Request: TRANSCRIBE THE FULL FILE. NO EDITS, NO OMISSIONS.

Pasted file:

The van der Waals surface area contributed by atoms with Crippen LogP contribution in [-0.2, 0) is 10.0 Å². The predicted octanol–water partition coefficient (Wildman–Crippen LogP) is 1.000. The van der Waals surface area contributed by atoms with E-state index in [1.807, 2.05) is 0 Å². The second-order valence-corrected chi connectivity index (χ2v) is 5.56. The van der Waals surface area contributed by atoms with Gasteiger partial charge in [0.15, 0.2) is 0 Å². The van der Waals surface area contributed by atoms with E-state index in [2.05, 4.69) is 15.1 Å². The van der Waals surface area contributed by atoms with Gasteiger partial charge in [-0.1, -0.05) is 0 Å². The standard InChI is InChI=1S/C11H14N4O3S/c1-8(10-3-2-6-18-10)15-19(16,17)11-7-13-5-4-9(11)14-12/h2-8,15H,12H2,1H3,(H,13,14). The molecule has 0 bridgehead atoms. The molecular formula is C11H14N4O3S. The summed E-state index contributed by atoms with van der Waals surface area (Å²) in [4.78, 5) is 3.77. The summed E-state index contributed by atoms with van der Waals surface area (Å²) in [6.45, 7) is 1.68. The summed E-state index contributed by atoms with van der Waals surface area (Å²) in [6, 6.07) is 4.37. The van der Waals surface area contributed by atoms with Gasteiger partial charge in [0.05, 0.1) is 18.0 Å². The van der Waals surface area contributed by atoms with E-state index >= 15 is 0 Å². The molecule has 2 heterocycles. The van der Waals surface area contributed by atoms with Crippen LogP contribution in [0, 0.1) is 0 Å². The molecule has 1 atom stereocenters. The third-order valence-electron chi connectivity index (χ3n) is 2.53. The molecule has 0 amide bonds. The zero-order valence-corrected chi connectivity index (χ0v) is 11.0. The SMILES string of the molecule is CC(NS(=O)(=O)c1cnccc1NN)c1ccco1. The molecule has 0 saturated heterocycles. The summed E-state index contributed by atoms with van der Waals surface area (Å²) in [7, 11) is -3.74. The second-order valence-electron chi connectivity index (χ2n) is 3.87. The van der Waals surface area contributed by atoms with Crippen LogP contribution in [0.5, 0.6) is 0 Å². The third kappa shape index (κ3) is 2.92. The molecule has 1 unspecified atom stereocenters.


The van der Waals surface area contributed by atoms with Crippen LogP contribution in [-0.2, 0) is 10.0 Å². The predicted octanol–water partition coefficient (Wildman–Crippen LogP) is 1.000. The van der Waals surface area contributed by atoms with E-state index in [1.807, 2.05) is 0 Å². The second-order valence-corrected chi connectivity index (χ2v) is 5.56. The van der Waals surface area contributed by atoms with Gasteiger partial charge in [0.15, 0.2) is 0 Å². The van der Waals surface area contributed by atoms with E-state index in [2.05, 4.69) is 15.1 Å². The van der Waals surface area contributed by atoms with Gasteiger partial charge in [-0.1, -0.05) is 0 Å². The standard InChI is InChI=1S/C11H14N4O3S/c1-8(10-3-2-6-18-10)15-19(16,17)11-7-13-5-4-9(11)14-12/h2-8,15H,12H2,1H3,(H,13,14). The molecule has 0 bridgehead atoms. The molecular formula is C11H14N4O3S. The summed E-state index contributed by atoms with van der Waals surface area (Å²) in [4.78, 5) is 3.77. The summed E-state index contributed by atoms with van der Waals surface area (Å²) in [6.45, 7) is 1.68. The summed E-state index contributed by atoms with van der Waals surface area (Å²) in [6, 6.07) is 4.37. The van der Waals surface area contributed by atoms with Gasteiger partial charge in [0.05, 0.1) is 18.0 Å². The van der Waals surface area contributed by atoms with E-state index >= 15 is 0 Å². The molecule has 2 heterocycles. The van der Waals surface area contributed by atoms with Crippen LogP contribution in [0, 0.1) is 0 Å². The molecule has 1 atom stereocenters. The third-order valence-electron chi connectivity index (χ3n) is 2.53. The molecule has 0 amide bonds. The zero-order valence-corrected chi connectivity index (χ0v) is 11.0. The SMILES string of the molecule is CC(NS(=O)(=O)c1cnccc1NN)c1ccco1. The molecule has 0 saturated heterocycles. The summed E-state index contributed by atoms with van der Waals surface area (Å²) in [7, 11) is -3.74. The second-order valence-electron chi connectivity index (χ2n) is 3.87. The van der Waals surface area contributed by atoms with Crippen LogP contribution in [0.5, 0.6) is 0 Å². The third kappa shape index (κ3) is 2.92. The molecule has 1 unspecified atom stereocenters.